Here are two articles that look at how grocers and others are dealing with their packaging sustainability decisions.

Progressive GrocerRethink The Sustainability Of Packaging

Chain Store AgeWegmans Reduces Packaging Waste In Meat Supply Chain

WALMART VS. AMAZON IN SUSTAINABILITY

An African proverb says that when elephants fight it is the grass that suffers. But when two corporate giants engage in a battle to see which is more sustainable, it may just be consumers and the environment that wins. The supply chains of thousands of products available at Amazon and Walmart touch every corner of the world. And if these corporations demand sustainable products, the world may very well follow.

ForbesWalmart Challenges Amazon On Sustainability

SUSTAINABILITY & CAMPAIGN 2020

At least one poll has found that a presidential candidate’s stance on climate change will be a deciding factor for 77% of respondents in 2020. The survey was commissioned by Avocado Green Brands and conducted by OnePoll.

New York PostVoters Claim They Want A Leader Who’ll Actually Do Something About Climate Change

NEW BIOPRODUCTS AND SCIENCE THAT BLOW US AWAY

We love nothing more than to be impressed by the remarkable scientific and engineering minds who have dedicated themselves to helping solve the planet’s packaging and plastic problems. Here, one award-winning team is building bioplastics that continue to remove CO2 from the environment. (Of course, all plant feedstocks remove CO2 from the atmosphere before they are harvested, but these apparently don’t stop.) We also found a team building “bottles” from edible algae, a group that is turning a species of invasive crabs into biodegradable bioplastics, new bioplastic and biodegradable food packaging cling films, PVC made from tree oils and a story about major bottlers that are embracing paper bottles.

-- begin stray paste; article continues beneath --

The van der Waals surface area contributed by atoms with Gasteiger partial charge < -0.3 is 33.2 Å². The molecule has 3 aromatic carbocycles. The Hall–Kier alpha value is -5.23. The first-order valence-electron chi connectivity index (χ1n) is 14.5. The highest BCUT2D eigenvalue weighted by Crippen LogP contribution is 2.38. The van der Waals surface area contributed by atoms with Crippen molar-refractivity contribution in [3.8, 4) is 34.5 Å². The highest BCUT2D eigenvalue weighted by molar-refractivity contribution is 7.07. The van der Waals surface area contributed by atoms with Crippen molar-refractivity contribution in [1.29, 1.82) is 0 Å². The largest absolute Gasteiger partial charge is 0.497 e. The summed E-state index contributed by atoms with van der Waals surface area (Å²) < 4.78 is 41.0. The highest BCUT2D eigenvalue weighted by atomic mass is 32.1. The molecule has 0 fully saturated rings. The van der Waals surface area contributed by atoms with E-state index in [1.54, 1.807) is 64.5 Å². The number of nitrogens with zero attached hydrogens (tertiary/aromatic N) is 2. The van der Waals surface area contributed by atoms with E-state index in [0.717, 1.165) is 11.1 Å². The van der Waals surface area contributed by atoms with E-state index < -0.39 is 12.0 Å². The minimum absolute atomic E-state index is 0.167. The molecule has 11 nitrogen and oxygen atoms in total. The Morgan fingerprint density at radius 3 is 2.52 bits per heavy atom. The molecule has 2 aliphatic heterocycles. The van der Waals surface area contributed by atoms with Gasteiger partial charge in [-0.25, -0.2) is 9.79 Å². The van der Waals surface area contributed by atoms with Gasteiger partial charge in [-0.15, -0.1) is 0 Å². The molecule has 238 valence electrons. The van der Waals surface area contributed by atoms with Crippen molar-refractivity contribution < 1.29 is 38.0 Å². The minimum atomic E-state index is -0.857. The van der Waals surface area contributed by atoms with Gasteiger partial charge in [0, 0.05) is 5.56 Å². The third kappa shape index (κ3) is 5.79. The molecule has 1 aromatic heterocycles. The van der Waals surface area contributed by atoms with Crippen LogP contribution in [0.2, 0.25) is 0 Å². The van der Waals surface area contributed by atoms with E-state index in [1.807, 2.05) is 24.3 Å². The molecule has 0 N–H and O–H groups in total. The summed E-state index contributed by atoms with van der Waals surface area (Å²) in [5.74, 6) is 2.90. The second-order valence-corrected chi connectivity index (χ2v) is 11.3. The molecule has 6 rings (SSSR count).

Fast CompanyThis Biodegradable Bioplastic Sucks Carbon From The Air

Fast CompanyThis Edible Blob Filled With Water Means You Don’t Need A Plastic Bottle

ObserverInvasive, Ecosystem-Destroying Green Crabs Could Make Bio-Friendly Plastic

Food Ingredients FirstBioplastics Compostable Cling Films Unveiled

Plastics TodayIneos To Make PVC From Pulp Production By-Product

GreenBizNot Pulp Fiction: Absolut, Coca-Cola And The Paper Bottle Project